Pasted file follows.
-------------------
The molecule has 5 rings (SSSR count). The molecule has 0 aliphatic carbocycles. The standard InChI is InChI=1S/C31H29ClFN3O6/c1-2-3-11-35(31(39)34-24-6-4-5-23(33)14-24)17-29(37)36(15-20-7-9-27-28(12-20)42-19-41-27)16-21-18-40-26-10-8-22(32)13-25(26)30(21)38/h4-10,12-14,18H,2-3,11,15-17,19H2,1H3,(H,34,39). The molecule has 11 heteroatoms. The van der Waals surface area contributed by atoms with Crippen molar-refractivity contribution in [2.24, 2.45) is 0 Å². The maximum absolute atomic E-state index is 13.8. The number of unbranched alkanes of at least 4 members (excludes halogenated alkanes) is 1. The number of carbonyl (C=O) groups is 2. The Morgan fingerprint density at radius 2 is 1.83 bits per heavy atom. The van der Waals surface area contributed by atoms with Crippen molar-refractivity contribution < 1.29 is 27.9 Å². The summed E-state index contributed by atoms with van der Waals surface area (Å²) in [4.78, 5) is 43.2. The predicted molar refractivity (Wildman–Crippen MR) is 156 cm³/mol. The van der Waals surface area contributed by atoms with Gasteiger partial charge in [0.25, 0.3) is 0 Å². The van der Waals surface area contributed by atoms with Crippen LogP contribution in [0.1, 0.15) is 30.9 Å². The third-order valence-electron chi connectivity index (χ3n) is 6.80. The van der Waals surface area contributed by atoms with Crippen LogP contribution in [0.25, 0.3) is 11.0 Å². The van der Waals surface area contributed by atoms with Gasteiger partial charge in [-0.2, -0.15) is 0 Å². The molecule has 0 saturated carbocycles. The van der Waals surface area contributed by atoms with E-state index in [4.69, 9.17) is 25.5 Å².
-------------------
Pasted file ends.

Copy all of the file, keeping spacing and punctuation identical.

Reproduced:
The molecule has 5 rings (SSSR count). The molecule has 0 aliphatic carbocycles. The standard InChI is InChI=1S/C31H29ClFN3O6/c1-2-3-11-35(31(39)34-24-6-4-5-23(33)14-24)17-29(37)36(15-20-7-9-27-28(12-20)42-19-41-27)16-21-18-40-26-10-8-22(32)13-25(26)30(21)38/h4-10,12-14,18H,2-3,11,15-17,19H2,1H3,(H,34,39). The molecule has 11 heteroatoms. The van der Waals surface area contributed by atoms with Crippen molar-refractivity contribution in [2.24, 2.45) is 0 Å². The maximum absolute atomic E-state index is 13.8. The number of unbranched alkanes of at least 4 members (excludes halogenated alkanes) is 1. The number of carbonyl (C=O) groups is 2. The Morgan fingerprint density at radius 2 is 1.83 bits per heavy atom. The van der Waals surface area contributed by atoms with Crippen molar-refractivity contribution < 1.29 is 27.9 Å². The summed E-state index contributed by atoms with van der Waals surface area (Å²) in [4.78, 5) is 43.2. The predicted molar refractivity (Wildman–Crippen MR) is 156 cm³/mol. The van der Waals surface area contributed by atoms with Gasteiger partial charge in [0.25, 0.3) is 0 Å². The van der Waals surface area contributed by atoms with Crippen LogP contribution in [0.1, 0.15) is 30.9 Å². The third-order valence-electron chi connectivity index (χ3n) is 6.80. The van der Waals surface area contributed by atoms with Crippen LogP contribution in [0.25, 0.3) is 11.0 Å². The van der Waals surface area contributed by atoms with Gasteiger partial charge in [-0.2, -0.15) is 0 Å². The molecule has 0 saturated carbocycles. The van der Waals surface area contributed by atoms with E-state index in [4.69, 9.17) is 25.5 Å².